Vaccination has helped to make vaccine-preventable diseases less common today. When you become a parent, you want to do whatever is within your power to protect your baby and keep them safe and healthy throughout their life. By keeping your baby up to date on their vaccinations you are helping to protect your child from a range of dangerous diseases. When there are less babies getting vaccinated, there are more babies that are getting sick.
The Center for Disease Control and Prevention (CDC) has created a recommended list and time chart for several vaccines that should be given during childhood.
The Importance Behind Immunizations
Newborns that are strictly breastfed can be protected against many diseases. However, the immunity that breast milk can help create usually wears off within a year. As not all babies are breastfed, this only helps a select few for their first year.
In the long run, whether or not the newborn is breastfed vaccines can help to protect them from dangerous diseases. By getting your baby vaccinated this can help to prevent the spread of these diseases between other children and even adults.
How do Vaccines Work?
Immunizations are created by imitating the infection of a particular disease within your child’s body. This then puts the immune system into action to develop antibodies that work to fight the disease. In turn it helps the immune system to help prevent this actual disease once the antibodies are in place.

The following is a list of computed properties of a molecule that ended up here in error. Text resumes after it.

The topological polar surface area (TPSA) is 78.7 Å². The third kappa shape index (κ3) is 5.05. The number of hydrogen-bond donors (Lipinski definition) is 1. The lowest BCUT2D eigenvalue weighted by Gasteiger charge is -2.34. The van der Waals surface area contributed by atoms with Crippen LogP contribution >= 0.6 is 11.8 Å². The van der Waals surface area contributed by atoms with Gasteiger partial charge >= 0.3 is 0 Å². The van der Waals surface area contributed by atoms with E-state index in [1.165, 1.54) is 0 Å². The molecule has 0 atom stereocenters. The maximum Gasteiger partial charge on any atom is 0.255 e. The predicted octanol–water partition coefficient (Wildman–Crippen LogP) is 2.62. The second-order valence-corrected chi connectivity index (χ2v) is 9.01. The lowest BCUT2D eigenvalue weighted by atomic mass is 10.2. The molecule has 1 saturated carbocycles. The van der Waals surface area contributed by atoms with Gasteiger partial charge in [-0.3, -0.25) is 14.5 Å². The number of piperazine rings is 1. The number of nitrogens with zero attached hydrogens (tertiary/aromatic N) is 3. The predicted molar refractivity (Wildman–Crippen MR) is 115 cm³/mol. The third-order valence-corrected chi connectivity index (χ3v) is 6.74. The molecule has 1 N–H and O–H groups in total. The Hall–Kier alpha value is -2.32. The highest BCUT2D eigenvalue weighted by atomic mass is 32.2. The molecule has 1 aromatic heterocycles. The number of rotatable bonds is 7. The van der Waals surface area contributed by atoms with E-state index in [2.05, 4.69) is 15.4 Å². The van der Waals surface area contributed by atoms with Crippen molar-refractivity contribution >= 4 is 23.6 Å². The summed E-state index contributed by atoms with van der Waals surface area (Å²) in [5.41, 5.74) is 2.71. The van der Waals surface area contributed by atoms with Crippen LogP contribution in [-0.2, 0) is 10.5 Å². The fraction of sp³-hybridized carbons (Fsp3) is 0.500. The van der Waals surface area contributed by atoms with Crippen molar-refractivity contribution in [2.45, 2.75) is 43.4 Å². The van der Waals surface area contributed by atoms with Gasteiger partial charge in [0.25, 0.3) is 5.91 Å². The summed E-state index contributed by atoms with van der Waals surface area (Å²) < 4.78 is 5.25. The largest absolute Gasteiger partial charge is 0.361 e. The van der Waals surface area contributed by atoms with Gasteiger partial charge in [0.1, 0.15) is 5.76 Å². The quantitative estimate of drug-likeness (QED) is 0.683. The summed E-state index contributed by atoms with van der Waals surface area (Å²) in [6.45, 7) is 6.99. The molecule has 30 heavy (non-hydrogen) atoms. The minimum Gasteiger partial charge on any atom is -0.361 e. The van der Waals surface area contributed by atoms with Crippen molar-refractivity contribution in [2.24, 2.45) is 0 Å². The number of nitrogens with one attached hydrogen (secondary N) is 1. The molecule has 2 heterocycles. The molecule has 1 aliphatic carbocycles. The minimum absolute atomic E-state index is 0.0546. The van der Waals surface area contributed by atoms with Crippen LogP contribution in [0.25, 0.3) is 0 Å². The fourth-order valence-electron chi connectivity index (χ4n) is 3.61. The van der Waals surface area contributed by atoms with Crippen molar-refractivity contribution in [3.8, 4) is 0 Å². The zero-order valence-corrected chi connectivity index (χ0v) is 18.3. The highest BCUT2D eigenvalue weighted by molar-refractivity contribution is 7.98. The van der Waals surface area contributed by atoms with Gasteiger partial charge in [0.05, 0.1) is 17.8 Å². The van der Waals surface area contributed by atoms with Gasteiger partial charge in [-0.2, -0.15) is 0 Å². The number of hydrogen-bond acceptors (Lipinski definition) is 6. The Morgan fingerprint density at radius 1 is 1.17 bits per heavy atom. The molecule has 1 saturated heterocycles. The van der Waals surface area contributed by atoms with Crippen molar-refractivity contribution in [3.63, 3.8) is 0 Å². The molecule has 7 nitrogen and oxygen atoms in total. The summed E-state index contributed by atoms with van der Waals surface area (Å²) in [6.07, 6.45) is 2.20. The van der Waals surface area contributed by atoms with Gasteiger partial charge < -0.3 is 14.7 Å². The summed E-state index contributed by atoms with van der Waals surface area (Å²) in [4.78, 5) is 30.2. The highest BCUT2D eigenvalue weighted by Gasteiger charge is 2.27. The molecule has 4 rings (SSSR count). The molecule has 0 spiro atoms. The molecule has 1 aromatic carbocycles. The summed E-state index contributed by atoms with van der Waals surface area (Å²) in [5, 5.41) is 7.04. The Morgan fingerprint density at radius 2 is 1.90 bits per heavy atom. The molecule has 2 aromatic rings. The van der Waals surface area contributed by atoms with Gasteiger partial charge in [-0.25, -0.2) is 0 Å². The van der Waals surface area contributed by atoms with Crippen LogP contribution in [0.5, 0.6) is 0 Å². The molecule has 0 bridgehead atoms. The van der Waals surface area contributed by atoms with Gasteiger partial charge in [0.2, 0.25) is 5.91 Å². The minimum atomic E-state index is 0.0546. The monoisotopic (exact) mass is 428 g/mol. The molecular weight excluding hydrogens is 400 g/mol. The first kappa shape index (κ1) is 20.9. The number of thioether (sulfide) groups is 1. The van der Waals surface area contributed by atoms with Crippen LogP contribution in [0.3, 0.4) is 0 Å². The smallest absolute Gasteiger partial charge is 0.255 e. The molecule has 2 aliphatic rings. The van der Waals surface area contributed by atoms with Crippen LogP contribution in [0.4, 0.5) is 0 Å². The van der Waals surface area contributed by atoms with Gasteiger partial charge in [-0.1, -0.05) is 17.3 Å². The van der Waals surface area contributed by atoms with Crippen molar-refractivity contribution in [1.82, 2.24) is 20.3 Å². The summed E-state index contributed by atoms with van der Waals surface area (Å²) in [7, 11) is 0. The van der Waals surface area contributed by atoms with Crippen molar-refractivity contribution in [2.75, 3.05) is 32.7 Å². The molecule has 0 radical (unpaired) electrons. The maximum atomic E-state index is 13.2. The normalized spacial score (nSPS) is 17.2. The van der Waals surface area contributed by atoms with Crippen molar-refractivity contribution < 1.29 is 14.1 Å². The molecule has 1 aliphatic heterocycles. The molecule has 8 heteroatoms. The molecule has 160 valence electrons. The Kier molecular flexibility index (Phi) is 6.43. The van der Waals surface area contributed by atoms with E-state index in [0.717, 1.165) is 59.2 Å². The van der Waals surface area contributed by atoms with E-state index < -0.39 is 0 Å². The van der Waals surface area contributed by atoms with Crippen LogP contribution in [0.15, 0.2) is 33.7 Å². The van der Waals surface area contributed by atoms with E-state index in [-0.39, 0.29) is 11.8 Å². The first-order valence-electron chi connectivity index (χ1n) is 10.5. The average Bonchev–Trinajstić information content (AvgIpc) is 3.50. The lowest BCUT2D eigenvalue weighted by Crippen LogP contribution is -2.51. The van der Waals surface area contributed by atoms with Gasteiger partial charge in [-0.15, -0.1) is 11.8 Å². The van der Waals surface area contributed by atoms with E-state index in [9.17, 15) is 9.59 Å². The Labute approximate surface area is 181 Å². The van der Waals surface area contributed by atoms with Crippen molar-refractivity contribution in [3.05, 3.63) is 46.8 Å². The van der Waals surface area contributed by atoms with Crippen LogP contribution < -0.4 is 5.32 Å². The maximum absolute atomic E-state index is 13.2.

The immunization schedule for your baby may be vary slightly depending on the state/country that you live in and they aren’t all given to the baby at one time right after birth, in fact, most are spaced out within the first 18 months of your baby’s life. Some of the immunizations are given in several stages or doses throughout the process.
At birth the following immunizations are recommended:
- Vitamin K – This shot helps to prevent a rare, but potentially dangerous vitamin K deficiency. The shot helps babies to create blood clots and to avoid them from bleeding out until the vitamin K has fully developed in their bodies, by about six months of age.
- Hepatitis B- (Dose One) The Hepatitis B vaccine is given in three doses. The first does is suggested shortly after birth, within the first 24 hours. Hepatitis B can lead to liver damage and liver cancer. It chronically affects 1 in 4 children.
One- Two Months
- Hepatitis B- (Dose Two) This booster is recommended to be given within the first-second month of your babies life.
- DTap- (Dose One) This immunization is against diphtheria, tetanus, and acellular pertussis.
- DIphtheria has been known to lead to breathing problems, heart failure, and paralysis. In the U.S. around 15,000 people died from this disease before a vaccination was created.
- Tetanus can lead to stiffness in the jaw that can make it hard to open the mouth or swallow. Tetanus has been known to kill about 1 in every 10 people that get it.
- Pertussis can lead to pneumonia, brain damage, seizures, or even death. This can be very dangerous for infants. It has caused deaths in babies that are 3 months or younger in age.
- Haemophilus influenzae Type B (HIB) – (Dose One) This disease can lead to meningitis, pneumonia, infections of the blood, joints, bones, sinuses, and brain damage. This can cause babies to become deaf or have severe swelling of the throat and have trouble breathing. Children that are under the age of five are at the greatest risk for developing the disease if left unvaccinated.